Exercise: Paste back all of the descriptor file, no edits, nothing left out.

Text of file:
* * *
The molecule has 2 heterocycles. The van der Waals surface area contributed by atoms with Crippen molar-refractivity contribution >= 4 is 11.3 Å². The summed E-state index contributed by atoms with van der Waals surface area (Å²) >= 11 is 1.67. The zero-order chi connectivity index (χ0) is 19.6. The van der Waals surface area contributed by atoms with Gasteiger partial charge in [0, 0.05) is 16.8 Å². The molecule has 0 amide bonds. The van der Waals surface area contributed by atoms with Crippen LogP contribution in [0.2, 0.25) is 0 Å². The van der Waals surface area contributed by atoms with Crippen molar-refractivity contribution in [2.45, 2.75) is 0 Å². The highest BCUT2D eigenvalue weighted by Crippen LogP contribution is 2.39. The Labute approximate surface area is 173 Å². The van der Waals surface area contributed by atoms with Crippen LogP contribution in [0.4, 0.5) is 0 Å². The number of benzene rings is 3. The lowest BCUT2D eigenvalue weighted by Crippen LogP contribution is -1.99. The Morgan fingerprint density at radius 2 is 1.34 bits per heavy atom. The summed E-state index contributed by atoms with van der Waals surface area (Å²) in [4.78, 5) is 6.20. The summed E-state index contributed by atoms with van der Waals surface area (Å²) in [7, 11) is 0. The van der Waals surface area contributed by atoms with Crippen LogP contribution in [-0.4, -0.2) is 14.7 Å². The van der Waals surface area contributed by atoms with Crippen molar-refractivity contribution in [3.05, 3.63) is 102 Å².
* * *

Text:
The molecule has 2 heterocycles. The van der Waals surface area contributed by atoms with Crippen molar-refractivity contribution >= 4 is 11.3 Å². The summed E-state index contributed by atoms with van der Waals surface area (Å²) >= 11 is 1.67. The zero-order chi connectivity index (χ0) is 19.6. The van der Waals surface area contributed by atoms with Gasteiger partial charge in [0, 0.05) is 16.8 Å². The molecule has 0 amide bonds. The van der Waals surface area contributed by atoms with Crippen LogP contribution in [0.2, 0.25) is 0 Å². The van der Waals surface area contributed by atoms with Crippen molar-refractivity contribution in [2.45, 2.75) is 0 Å². The highest BCUT2D eigenvalue weighted by Crippen LogP contribution is 2.39. The Labute approximate surface area is 173 Å². The van der Waals surface area contributed by atoms with Crippen LogP contribution in [0.4, 0.5) is 0 Å². The number of benzene rings is 3. The lowest BCUT2D eigenvalue weighted by Crippen LogP contribution is -1.99. The Morgan fingerprint density at radius 2 is 1.34 bits per heavy atom. The summed E-state index contributed by atoms with van der Waals surface area (Å²) in [4.78, 5) is 6.20. The summed E-state index contributed by atoms with van der Waals surface area (Å²) in [7, 11) is 0. The van der Waals surface area contributed by atoms with Crippen LogP contribution in [-0.4, -0.2) is 14.7 Å². The van der Waals surface area contributed by atoms with Crippen molar-refractivity contribution in [3.05, 3.63) is 102 Å².